First, it may be good to know that the MX-80 did not feature a bitmap mode for graphics, but only 64 symbols. The MX-80 also used 7 bit encoding, so no room for 8 bit graphic data. It was the MX-80 Type II that included it. So while the name is used simply as MX-80, it's always the MX-80 Type II we're talking.
Second, Just because some printer looked alike, doesn't mean it understood the commands equally well - or it's mechanic had the same quality.
So I assume now that these horizontal gaps are a result of the printer using only the top 8 of its 9 pins, but advancing the paper roll the height of the full 9 pins after every printed line.
Right... err ... at least basically.
If that was the reason, and if it was constant, it's most likely not the fault of the printer, but a wrong command to advance the paper (ESC+A).
But looking at the picture included, the gaps seam to be less than a pixel height. So it may not have been a wrong command, but simply less than desirable mechanics, always leaving a little gap. This is known from many printers, including genuine Epson MX-80. It doesn't make a big difference for text (especially if always about the same), but comes up in graphics.
These 'modulations' were simply part of bitmap graphics around 1980. Although, printers did advance (*1)
Why did the Epson MX-80 and its descendants not use the full 9 pins to print graphics?
Was there some technical reason why this was not possible or desirable?
Simply because it used 8 bit words (bytes) to for data transmission, transferring 9 bit data would have meant doubling the data transmission time amount for 12.5% faster printing. While this sounds strange from today - or even from the mid 80s, then the MX-80 was made, serial connections with less than 9600 bit/s were standard for printers.
Not to mention that it was way more convenient to handle graphic data in 8 bit chunks on computers operating with 9 bit bytes - this includes 'high level part' (*2) of the printer as well, especially for buffering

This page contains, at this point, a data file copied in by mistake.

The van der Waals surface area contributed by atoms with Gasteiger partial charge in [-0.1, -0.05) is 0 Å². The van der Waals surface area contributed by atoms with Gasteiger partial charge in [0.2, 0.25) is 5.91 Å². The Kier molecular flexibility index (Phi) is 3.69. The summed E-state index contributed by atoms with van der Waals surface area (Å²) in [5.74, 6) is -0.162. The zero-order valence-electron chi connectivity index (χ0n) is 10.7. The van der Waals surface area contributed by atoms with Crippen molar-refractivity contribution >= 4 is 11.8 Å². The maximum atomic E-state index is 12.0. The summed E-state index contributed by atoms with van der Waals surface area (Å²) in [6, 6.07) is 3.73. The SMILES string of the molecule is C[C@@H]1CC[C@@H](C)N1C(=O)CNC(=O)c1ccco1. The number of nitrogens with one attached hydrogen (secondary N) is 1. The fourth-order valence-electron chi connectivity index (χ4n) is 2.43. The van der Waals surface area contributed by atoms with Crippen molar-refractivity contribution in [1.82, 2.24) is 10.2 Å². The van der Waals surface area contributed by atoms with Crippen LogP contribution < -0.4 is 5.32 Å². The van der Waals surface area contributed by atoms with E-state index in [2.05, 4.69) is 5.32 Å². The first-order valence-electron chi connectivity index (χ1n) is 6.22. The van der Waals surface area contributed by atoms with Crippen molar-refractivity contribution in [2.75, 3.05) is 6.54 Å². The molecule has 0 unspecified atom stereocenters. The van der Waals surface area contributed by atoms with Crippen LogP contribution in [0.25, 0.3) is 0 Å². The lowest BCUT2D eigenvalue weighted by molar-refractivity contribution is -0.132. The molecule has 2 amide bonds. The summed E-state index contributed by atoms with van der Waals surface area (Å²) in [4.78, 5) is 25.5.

It wasn't until later when connections were by default faster (like in fast parallel interfaces) buffer sizes larger and print speed became a thing (*3). So printers like the 1986 Star LC-10 included a 9 pin mode.
With more memory comes more power :))
And were any of those printers smart enough to advance the paper roll by the height of 8 pins rather than 9 when printing graphics, thus avoiding those ugly gaps?
Already the original MX-80 (Type 1) could set the paper advancement in steps of 1/72 inch, essentially to each needle height. Its mechanics operated in 1/216 inch steps. The Type II inherited this. But here as well, advancement was less than perfect, leaving artifacts. They are even visible in the original Epson manual printing:
(Taken from Epson MX-80 Type II Manual p.83)
Long story short: Don't expect a 1965 VW-Beatle show features and performance of a luxury car (or in looking back the one of a 1990 VW Golf)
You could have bought a way more expensive printer, or waited 5-8 years for consumer products growing in quality ... or do like you (and we all) did, proudly show the results and live with these tiny, negligible artefacts.
*1 - It's like always, first generation is to fulfill the demand to print / compute / display / type / etc. at all, later generations will (and need to, to compete) improve and add 'luxury' features. The MX-80 is a great example, as it was the second versions that includes more than block graphics. And it took later printers to improve the mechanics to make bitmap look good - the first original one was only meant to make text.
*2 - It included two micro-controllers. An 8049 doing over all control as well as data transfer from/to interface, buffering, conversion from ASCII to bitmap and control of the needles and a (slave) 8041 handling the printing mechanic like head and paper advancement.
*3 - Like with *1, faster printing is a later improvement - with bitmap only way down the (time) line: printing -> printing bitmap -> printing bitmap without artifacts -> printing bitmap without and fast.
BTW, in other areas this sequence was different. For example the Siemens 9003, one of the fastest single head DMP in 1979. Here print quality was given up for speed. It's printouts didn't look great due simple fonts and inaccuracies of bidirectional printing, but it was dammed fast and all in a desktop case... well, desktop only in the sense it could be placed on a desk, so not being a stand alone device :))